If we look back at 2021 through the lens of wikipedia abuse, which pages have fallen victim the most?
(I should make it clear these violations may have only been on the page for a few hours or days before someone caught it and reverted it. So this is more a record of failed attempts at abuse, rather than successful ones.)
If we just look at articles related to India politics, the page covering the 2021 Tamil Nadu Assembly elections saw the most abuse with 215 users reverted in 2021. Pages about elections that happened this year or are coming up in 2022 like the UP elections generally saw a lot of abuse.
One entry in the top 10 I didn't know much about was Muhammad Iqbal. The national poet of Pakistan, he wrote the patriotic song 'Saare Jahan Se Acha' that many Indians are familiar with, and he was also the first to present the two-nation theory of Muslims deserving their own separate country.
From what I can make out, the edits reverted are a mixture of vandalism and good-faith edits from users on both sides of the border, with many taking issue with him being referred to as just 'Muhammad Iqbal' instead of a more respectful 'Allama Muhammad Iqbal'.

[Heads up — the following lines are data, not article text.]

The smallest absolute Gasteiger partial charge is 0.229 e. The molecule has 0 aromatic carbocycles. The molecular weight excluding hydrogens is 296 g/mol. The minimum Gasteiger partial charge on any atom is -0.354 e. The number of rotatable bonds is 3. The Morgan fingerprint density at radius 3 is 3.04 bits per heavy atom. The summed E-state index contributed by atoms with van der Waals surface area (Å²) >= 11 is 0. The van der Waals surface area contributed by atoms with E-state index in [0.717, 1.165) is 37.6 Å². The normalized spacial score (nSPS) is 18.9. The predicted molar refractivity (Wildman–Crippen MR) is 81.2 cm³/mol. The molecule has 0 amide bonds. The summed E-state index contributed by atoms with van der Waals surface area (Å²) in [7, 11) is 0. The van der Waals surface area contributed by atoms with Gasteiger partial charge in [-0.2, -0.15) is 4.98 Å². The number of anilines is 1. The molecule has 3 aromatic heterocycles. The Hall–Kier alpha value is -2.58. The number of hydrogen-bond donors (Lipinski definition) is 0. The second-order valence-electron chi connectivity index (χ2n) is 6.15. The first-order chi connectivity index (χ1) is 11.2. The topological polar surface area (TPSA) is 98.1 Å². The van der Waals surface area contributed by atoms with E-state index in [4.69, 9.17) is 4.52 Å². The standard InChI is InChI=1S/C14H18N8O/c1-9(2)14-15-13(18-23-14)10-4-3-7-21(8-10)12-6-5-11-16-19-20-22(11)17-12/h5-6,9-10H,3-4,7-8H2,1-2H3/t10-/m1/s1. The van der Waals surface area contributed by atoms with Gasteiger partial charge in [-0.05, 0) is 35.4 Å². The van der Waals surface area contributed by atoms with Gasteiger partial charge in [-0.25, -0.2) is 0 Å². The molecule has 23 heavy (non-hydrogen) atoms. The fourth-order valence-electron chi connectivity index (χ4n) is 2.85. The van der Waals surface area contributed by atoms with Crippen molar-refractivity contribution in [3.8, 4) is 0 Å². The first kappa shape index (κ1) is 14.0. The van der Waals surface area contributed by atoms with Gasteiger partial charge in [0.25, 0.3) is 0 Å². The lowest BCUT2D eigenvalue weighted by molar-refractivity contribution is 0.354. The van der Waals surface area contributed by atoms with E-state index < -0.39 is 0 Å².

The amount of growing interest in the UP elections can be seen by how from August to November, it was one of the pages most abused each month, impressive for an election whose dates haven't even been announced yet.
It's not only pages related to politics that get abused though. If we look outside politics, we see it's pages about movies such as Bollywood film 'Radhe' and Tamil film 'Master' or shows such as 'Indian Idol' and 'Fear Factor' that experience the most vandalism. These edits may not be politically motivated, but the popularity of these movies and shows comes with a price as online mischief-makers flock to such pages.
And if we look at the pages outside politics that were most abused each month, the entries tend to track the release schedule of major movies in Hindi and the southern languages.
The fact that wikipedia pages on movies face a lot of abuse isn't terribly interesting though. Thanks to the Indian passion for films and cricket, the abuse these pages face is pretty much a given.
I was a little curious about how the graphic above would look like if we left out pages on movies as well as TV and sports. Just to see what other pages have been attracting attention from bad actors, and if there are any curious surprises that would spring up.